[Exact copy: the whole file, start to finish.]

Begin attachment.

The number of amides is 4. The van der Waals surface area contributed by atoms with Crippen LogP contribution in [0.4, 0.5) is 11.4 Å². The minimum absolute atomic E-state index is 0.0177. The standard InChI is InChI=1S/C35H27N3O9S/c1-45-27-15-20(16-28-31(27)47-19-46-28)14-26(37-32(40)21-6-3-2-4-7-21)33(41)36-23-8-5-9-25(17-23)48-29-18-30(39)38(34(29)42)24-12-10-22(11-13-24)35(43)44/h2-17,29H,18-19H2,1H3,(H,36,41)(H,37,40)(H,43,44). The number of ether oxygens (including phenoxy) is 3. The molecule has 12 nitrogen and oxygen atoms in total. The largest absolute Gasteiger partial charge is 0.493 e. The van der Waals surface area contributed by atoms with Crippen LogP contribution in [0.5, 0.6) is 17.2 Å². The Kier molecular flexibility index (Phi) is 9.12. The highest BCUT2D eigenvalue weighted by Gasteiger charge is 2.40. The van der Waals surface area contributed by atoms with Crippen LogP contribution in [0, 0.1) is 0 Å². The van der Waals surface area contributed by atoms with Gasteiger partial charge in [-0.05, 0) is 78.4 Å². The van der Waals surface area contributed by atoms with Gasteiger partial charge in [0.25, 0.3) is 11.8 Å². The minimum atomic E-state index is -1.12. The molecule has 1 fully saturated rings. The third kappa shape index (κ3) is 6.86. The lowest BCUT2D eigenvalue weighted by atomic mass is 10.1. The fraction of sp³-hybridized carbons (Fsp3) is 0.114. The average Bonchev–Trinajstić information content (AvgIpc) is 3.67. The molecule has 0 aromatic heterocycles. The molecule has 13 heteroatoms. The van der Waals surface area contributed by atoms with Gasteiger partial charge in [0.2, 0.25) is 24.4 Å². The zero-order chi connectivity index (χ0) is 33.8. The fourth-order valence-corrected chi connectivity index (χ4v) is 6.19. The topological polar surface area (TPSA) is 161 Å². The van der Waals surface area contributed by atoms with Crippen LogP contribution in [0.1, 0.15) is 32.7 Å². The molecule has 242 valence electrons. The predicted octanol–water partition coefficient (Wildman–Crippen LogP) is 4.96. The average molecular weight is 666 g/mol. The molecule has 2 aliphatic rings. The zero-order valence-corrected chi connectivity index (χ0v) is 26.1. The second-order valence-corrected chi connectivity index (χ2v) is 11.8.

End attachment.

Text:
The number of amides is 4. The van der Waals surface area contributed by atoms with Crippen LogP contribution in [0.4, 0.5) is 11.4 Å². The minimum absolute atomic E-state index is 0.0177. The standard InChI is InChI=1S/C35H27N3O9S/c1-45-27-15-20(16-28-31(27)47-19-46-28)14-26(37-32(40)21-6-3-2-4-7-21)33(41)36-23-8-5-9-25(17-23)48-29-18-30(39)38(34(29)42)24-12-10-22(11-13-24)35(43)44/h2-17,29H,18-19H2,1H3,(H,36,41)(H,37,40)(H,43,44). The number of ether oxygens (including phenoxy) is 3. The molecule has 12 nitrogen and oxygen atoms in total. The largest absolute Gasteiger partial charge is 0.493 e. The van der Waals surface area contributed by atoms with Crippen LogP contribution in [0.5, 0.6) is 17.2 Å². The Kier molecular flexibility index (Phi) is 9.12. The highest BCUT2D eigenvalue weighted by Gasteiger charge is 2.40. The van der Waals surface area contributed by atoms with Crippen LogP contribution in [0, 0.1) is 0 Å². The van der Waals surface area contributed by atoms with Gasteiger partial charge in [-0.05, 0) is 78.4 Å². The van der Waals surface area contributed by atoms with Gasteiger partial charge in [0.25, 0.3) is 11.8 Å². The minimum atomic E-state index is -1.12. The molecule has 1 fully saturated rings. The third kappa shape index (κ3) is 6.86. The lowest BCUT2D eigenvalue weighted by atomic mass is 10.1. The fraction of sp³-hybridized carbons (Fsp3) is 0.114. The average Bonchev–Trinajstić information content (AvgIpc) is 3.67. The molecule has 0 aromatic heterocycles. The molecule has 13 heteroatoms. The van der Waals surface area contributed by atoms with Gasteiger partial charge in [0.2, 0.25) is 24.4 Å². The zero-order chi connectivity index (χ0) is 33.8. The fourth-order valence-corrected chi connectivity index (χ4v) is 6.19. The topological polar surface area (TPSA) is 161 Å². The van der Waals surface area contributed by atoms with Crippen LogP contribution in [0.1, 0.15) is 32.7 Å². The molecule has 242 valence electrons. The predicted octanol–water partition coefficient (Wildman–Crippen LogP) is 4.96. The average molecular weight is 666 g/mol. The molecule has 2 aliphatic rings. The zero-order valence-corrected chi connectivity index (χ0v) is 26.1. The second-order valence-corrected chi connectivity index (χ2v) is 11.8.